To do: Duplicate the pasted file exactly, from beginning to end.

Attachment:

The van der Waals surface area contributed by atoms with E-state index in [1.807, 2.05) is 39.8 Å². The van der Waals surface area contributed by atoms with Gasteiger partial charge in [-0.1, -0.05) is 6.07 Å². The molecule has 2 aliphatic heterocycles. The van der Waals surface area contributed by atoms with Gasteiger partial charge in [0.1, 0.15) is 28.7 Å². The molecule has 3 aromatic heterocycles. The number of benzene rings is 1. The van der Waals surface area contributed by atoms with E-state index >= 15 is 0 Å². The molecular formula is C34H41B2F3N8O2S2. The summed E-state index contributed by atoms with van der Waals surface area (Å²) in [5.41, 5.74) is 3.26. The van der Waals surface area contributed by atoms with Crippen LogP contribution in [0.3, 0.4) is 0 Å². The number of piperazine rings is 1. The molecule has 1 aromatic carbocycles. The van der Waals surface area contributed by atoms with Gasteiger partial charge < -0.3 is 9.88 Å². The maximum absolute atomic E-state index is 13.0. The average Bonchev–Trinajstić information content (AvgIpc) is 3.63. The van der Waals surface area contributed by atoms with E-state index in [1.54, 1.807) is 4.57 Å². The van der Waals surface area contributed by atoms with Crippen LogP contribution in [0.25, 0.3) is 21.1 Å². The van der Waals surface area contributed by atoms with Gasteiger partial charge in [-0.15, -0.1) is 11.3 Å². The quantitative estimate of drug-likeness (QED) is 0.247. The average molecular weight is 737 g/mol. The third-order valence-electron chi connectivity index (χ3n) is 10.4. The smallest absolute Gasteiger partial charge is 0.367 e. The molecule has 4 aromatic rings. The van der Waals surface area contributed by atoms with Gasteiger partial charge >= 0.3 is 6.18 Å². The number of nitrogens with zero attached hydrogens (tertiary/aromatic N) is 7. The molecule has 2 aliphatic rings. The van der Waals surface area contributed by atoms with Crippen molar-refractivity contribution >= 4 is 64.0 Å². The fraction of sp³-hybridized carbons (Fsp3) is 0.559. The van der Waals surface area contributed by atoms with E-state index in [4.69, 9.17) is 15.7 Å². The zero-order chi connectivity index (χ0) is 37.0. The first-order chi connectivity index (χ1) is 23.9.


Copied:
The van der Waals surface area contributed by atoms with E-state index in [1.807, 2.05) is 39.8 Å². The van der Waals surface area contributed by atoms with Gasteiger partial charge in [-0.1, -0.05) is 6.07 Å². The molecule has 2 aliphatic heterocycles. The van der Waals surface area contributed by atoms with Gasteiger partial charge in [0.1, 0.15) is 28.7 Å². The molecule has 3 aromatic heterocycles. The number of benzene rings is 1. The van der Waals surface area contributed by atoms with E-state index >= 15 is 0 Å². The molecular formula is C34H41B2F3N8O2S2. The summed E-state index contributed by atoms with van der Waals surface area (Å²) in [5.41, 5.74) is 3.26. The van der Waals surface area contributed by atoms with Crippen LogP contribution in [0.3, 0.4) is 0 Å². The number of piperazine rings is 1. The molecule has 1 aromatic carbocycles. The van der Waals surface area contributed by atoms with Gasteiger partial charge < -0.3 is 9.88 Å². The maximum absolute atomic E-state index is 13.0. The average Bonchev–Trinajstić information content (AvgIpc) is 3.63. The van der Waals surface area contributed by atoms with E-state index in [1.54, 1.807) is 4.57 Å². The van der Waals surface area contributed by atoms with Crippen LogP contribution in [0.25, 0.3) is 21.1 Å². The van der Waals surface area contributed by atoms with Gasteiger partial charge in [-0.15, -0.1) is 11.3 Å². The quantitative estimate of drug-likeness (QED) is 0.247. The average molecular weight is 737 g/mol. The third-order valence-electron chi connectivity index (χ3n) is 10.4. The smallest absolute Gasteiger partial charge is 0.367 e. The molecule has 4 aromatic rings. The van der Waals surface area contributed by atoms with Gasteiger partial charge >= 0.3 is 6.18 Å². The number of nitrogens with zero attached hydrogens (tertiary/aromatic N) is 7. The molecule has 2 aliphatic rings. The van der Waals surface area contributed by atoms with Crippen molar-refractivity contribution >= 4 is 64.0 Å². The fraction of sp³-hybridized carbons (Fsp3) is 0.559. The van der Waals surface area contributed by atoms with E-state index in [4.69, 9.17) is 15.7 Å². The zero-order chi connectivity index (χ0) is 37.0. The first-order chi connectivity index (χ1) is 23.9.